or CAV-2 infection is necrotizing tracheobronchitis (Dungworth, 1985). Pathogenic infection of the upper airways typically results in inflammation and ciliary dysfunction.

Diagnosis and differential diagnosis. Diagnosis of infectious tracheobronchitis is often based on clinical signs. Isolation of Bordetella bronchiseptica or mycoplasma by nasal swabs allows only a presumptive diagnosis. Viral isolation or paired serology can be done but is often impractical and expensive. If a cough persists for more than 14 days, other disease conditions should be considered. Canine distemper virus infection, pneumonia, heartworm disease, tracheal collapse, and mycotic infections are differential diagnoses for dogs with similar signs.

Bronchial compression as a result of left atrial enlargement, hilar lymphadenopathy or neoplasia may also elicit a nonproductive cough (Johnson, 2000) and should be considered as a the differential for ITB.

Prevention. Prevention is best achieved by avoiding exposure to infected animals, but this is oftentimes not practical. Dogs should be vaccinated prior to, or at the time of, admission to the animal research facility. Intranasal vaccine combinations for

Bordetella bronchiseptica and CPIV are preferred. Intranasal vaccines protect against both infection and disease, can be given to dogs as young as 2 weeks of age, and can produce immunity within 4 days.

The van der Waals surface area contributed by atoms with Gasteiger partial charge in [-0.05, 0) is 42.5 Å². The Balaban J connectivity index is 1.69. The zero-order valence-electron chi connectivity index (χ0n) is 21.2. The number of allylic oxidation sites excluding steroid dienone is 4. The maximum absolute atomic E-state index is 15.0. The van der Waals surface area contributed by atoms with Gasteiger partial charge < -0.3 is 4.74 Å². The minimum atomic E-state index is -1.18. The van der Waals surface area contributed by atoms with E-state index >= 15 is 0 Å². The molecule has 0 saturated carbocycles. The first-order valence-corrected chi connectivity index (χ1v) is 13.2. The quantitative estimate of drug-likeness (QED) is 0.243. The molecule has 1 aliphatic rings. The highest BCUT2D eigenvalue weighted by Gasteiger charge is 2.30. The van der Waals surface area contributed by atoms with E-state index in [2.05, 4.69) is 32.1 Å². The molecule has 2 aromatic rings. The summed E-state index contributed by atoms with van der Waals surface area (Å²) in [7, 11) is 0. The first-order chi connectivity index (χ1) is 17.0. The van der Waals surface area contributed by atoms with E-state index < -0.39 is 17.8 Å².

Control. Sanitation and ventilation are critical for control. The animal care staff must practice proper hygiene to prevent fomite transmission. Symptomatic animals should be isolated, and
animal-to-animal contact avoided. Kennels should be disinfected with agents such as bleach, chlorhexidine (Nolvasan) or quaternary ammonium chloride (Roccal-D). Proper ventilation and humidity are important in controlling the spread of these infectious agents; 15-20 air changes per hour at 50% relative humidity are recommended (Sherding, 1994).

Treatment: No specific treatment is available for viral infections. Bordetella bronchiseptica is typically sensitive to potentiated sulfas, chloramphenicol, quinolones, tetracyclines, gentamicin, and kanamycin. Use of antibiotics is indicated when severe or persistent clinical signs occur, and it should be continued for 14 days. Use of empirical antibiotic treatment in mild cases may hasten the resolution of clinical signs. For severe or unresponsive infection, treatment should be based on bacterial culture sensitivity patterns; nebulized gentamicin may be helpful. Cough suppressants (e.g., dextromethorphan) should be

avoided if a cough is bringing up mucus (productive); however, their use is indicated if coughing is causing discomfort or interfering with sleep. Bronchodilators such as aminophylline,
theophylline or terbutaline can be helpful in reducing reflex bronchoconstriction and minimizing discomfort.

Research complications. Because infectious tracheobronchitis results in altered respiratory tract histology and impaired

mucociliary clearance, infected animals should not be used for pulmonary studies. Animals with clinical disease would also be poor surgical candidates.